I wasn't sure what I was expecting going into Label 7. I had heard different perspectives on the food over the years, but I hadn't been in to try it myself. Right off the bat, I was happy to see that one of the beer taps was reserved for Lock 32 Brewing, a Pittsford brewery located in the adjacent Schoen Place plaza. The seasonal Goldie-Lock Summer Ale was on at the time, and the bright and refreshing brew had a notable lemon profile and a light ABV at 4.9 percent — it's the kind of beer you want to crush on a steamy day.
A bunch of the dishes had nominally California-based names, but there were no other noticeable ties to the Golden State. Still, among them was one of my favorite dishes of my visits, the California Carrots ($13); I have no idea how it ties into California, but it was impressive nonetheless. Roasted carrots sat atop a house-made tahini sauce accented with crunchy chickpeas and Moroccan seasoning, and the rounded acidity from the grilled lemon brought the root vegetable to life.
The vegan Summer Squash Lasagna ($17) gave me a similar warm feeling about vegetable-forward dishes. The lightly roasted yellow and green zucchini were used as the noodles and the cooked down marinara was balanced nicely with mushrooms and pine nuts substituting for Parmesan. It was a dish that was comforting while not hiding what it actually was. The concept and execution of these two plates show what vegan dishes deserve to be in mid-range restaurants.
Of course there is plenty of meat to go around as well. The nicely cooked San Francisco Hangar Steak ($18) was marinated in hoisin and brought to the table with the now-standard truffle fries. I can't understand the fascination with that truffle oil concoction; unless the oil is overly expensive, the flavor and aroma is really from an extracted chemical that is one of several major components from the actual ingredient. It is the pancake syrup to the real maple syrup of the mushroom world.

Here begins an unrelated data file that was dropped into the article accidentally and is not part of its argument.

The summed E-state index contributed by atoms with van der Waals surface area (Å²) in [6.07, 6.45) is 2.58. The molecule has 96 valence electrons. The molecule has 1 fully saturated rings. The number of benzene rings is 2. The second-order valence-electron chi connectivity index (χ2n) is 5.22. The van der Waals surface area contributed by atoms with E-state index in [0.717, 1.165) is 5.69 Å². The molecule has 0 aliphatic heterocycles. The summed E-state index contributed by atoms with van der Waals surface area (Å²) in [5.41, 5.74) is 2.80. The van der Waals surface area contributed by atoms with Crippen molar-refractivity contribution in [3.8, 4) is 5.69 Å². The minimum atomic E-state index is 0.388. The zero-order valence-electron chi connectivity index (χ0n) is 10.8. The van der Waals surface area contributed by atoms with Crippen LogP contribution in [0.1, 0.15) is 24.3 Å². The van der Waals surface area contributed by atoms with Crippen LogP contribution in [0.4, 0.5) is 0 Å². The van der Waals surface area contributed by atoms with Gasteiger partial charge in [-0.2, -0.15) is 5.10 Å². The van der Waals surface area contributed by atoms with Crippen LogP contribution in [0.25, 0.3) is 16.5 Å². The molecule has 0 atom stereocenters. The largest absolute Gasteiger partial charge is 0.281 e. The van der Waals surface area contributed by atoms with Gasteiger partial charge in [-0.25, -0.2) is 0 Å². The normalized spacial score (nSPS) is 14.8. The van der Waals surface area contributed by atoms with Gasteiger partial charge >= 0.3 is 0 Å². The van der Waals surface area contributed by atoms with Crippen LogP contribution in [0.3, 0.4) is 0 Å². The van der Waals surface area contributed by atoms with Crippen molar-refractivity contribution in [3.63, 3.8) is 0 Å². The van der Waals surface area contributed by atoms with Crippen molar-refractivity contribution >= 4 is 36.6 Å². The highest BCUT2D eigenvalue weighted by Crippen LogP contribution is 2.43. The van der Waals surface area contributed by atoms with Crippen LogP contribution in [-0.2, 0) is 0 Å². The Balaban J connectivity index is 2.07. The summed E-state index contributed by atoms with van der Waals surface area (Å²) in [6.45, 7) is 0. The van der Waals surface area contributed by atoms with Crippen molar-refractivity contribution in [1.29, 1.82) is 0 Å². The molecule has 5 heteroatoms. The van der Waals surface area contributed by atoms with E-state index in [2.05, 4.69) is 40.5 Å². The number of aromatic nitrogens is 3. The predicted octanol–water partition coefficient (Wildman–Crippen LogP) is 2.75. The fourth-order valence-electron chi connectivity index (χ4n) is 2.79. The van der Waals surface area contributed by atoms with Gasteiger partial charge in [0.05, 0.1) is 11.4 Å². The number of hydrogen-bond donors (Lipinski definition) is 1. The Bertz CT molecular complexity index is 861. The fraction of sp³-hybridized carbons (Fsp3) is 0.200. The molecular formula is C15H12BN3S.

The grilled wings ($13) were a good effort to show what you can really do with this part of the bird. I appreciated that the wings were served as whole sections (both the wingette and drumette) and the skin was nicely crisp although the meat was on the dry side. The dry rub could have been stronger, but the combination of the Scotch Bonnet hot sauce — which reminded me of a brighter version of Sriracha — and the slightly funky, tangy bleu cheese definitely helped.
If you're looking to fill up, the Escondido enchilada ($17) was chock full of pork and the accenting bright salsas (verde, roja, and pico de gallo) and melted cheeses kept it interesting, despite being a little heavy. Since the pork was labeled as al pastor, I would have liked to have seen more of the traditional chile, spices, and bright-red achiote-stained characteristics, but at least the meat was properly roasted instead of just being stewed.
I'd like to finish off with a quick comment about the labeling of "local" when it comes to a menu or to an establishment. Label 7 uses the term "Keep It Local" on its "Local Purveyors" section of its website, and indeed some of the dishes do feature products from local vendors like First Light Creamery and Flour City Bakery along with some farms not directly mentioned on the menu. What this doesn't mean is that the other ingredients are kept seasonal or local, especially since the menu is mostly static through the year. I'm not saying this as an indictment of Label 7, but it is something we should all be aware of when we see out of season ingredients featured on a menu in the heart of the Upstate New York growing season. Don't be afraid to ask questions when you see someone advertising "Local" and see what that actually means.
You can read more from Chris Lindstrom or listen to his podcast on his food blog, Foodabouttown.com. Share any dining tips with him on Twitter and Instagram @stromie.